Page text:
Car sickness is something that a lot of Americans have to deal with on a daily basis and they may not know how to handle it. So what exactly is defined as car sickness? It is when the fluid inside the canals of the ears is disturbed. This leads to conflicting motion sensor feedback from the eyes and ears to the brain and it happens while in the vehicle. It can cause the person to feel sick or even get sick while in the vehicle. The ears are able to sense the movement of the vehicle, but the eyes stay on a object within the vehicle that is not moving and this in turn – makes you feel or get sick while in the moving vehicle.

Who is Affected by This?
When it comes to car sickness, anyone is able to get it and have it for the remainder of their lives. However, toddlers and young children are more susceptible to having car sickness. This might make longer trips unbearable to go on while they are younger since they can get sick at any time during the trip to your destination and back.

Preventing it From Happening
There is nothing that is fully going to make the car sickness go away, but there are tips and tricks that can be done to ease the burden of having to go through it. You can prevent it from happening if at all possible by following these simple tips.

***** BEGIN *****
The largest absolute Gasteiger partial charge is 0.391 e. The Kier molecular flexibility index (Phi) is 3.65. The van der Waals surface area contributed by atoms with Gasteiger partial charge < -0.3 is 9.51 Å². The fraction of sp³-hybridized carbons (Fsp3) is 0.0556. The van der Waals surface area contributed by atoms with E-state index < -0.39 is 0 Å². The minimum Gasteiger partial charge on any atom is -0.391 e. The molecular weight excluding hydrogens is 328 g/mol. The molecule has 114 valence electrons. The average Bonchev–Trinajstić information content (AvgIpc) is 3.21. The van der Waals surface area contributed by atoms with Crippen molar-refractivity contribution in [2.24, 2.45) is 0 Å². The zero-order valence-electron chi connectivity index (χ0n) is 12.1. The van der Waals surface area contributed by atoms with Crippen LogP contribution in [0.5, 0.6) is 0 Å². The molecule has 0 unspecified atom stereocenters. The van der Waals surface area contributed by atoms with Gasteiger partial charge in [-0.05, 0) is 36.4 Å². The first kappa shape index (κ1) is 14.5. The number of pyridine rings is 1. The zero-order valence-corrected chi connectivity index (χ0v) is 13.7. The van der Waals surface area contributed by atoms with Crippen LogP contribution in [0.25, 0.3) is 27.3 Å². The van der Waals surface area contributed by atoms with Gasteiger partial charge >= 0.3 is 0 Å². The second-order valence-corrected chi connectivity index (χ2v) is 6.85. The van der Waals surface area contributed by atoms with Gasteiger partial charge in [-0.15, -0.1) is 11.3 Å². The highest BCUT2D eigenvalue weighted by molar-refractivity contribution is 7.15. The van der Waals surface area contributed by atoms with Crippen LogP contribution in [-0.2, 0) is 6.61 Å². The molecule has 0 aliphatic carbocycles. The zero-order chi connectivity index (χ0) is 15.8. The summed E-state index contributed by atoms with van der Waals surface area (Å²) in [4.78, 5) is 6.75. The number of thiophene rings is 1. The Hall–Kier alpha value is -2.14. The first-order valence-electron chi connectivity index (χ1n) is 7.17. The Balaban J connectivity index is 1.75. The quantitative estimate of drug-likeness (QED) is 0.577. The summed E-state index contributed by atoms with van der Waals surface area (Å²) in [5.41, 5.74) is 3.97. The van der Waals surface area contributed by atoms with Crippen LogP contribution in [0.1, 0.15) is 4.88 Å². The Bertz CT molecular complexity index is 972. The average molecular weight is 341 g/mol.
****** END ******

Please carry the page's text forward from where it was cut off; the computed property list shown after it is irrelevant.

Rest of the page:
• Avoid the back seats as much as possible if you’re an adult. You’re more likely to get sick if you’re sitting in the back. If it is a child that has to sit in the back, make sure that they can see outside from their car seats.
  • Make sure to sit forward while in the vehicle. You are more prone to getting sick if you’re facing backwards but driving forwards.
  • If you’re feeling sick, open the windows and let fresh air in to make you feel a bit better.
  • Don’t pack the car with strong smelling food or other items since this might upset the stomach further.
  • Do not read a book if you’re easily sick while riding in the car since this can make the sickness worse.
  • Consult your family doctor for any medications that you can take to ease the sickness.
  • Focus on things outside of the vehicle instead of inside. This allows your eyes to see what is happening on the outside that works with what your ears are feeling. Try a game to divert childrens eyes to outside of the vehicle.
  • Do not ignore the symptoms that you’re feeling. If you have to, stop and take a break to feel a bit better before moving forward. Do not try to drive faster to get you there faster.
  • Accupressure bands placed on the wrists are able to work the best for some that feel sick while riding in a vehicle.
  • Do not avoid eating or feeding kids prior to a trip. This is because the sickness can be worse if it is on an empty stomach. Slices of bread or crackers can help to ease the sickness, but throwing up can still occur, even if they have an empty stomach.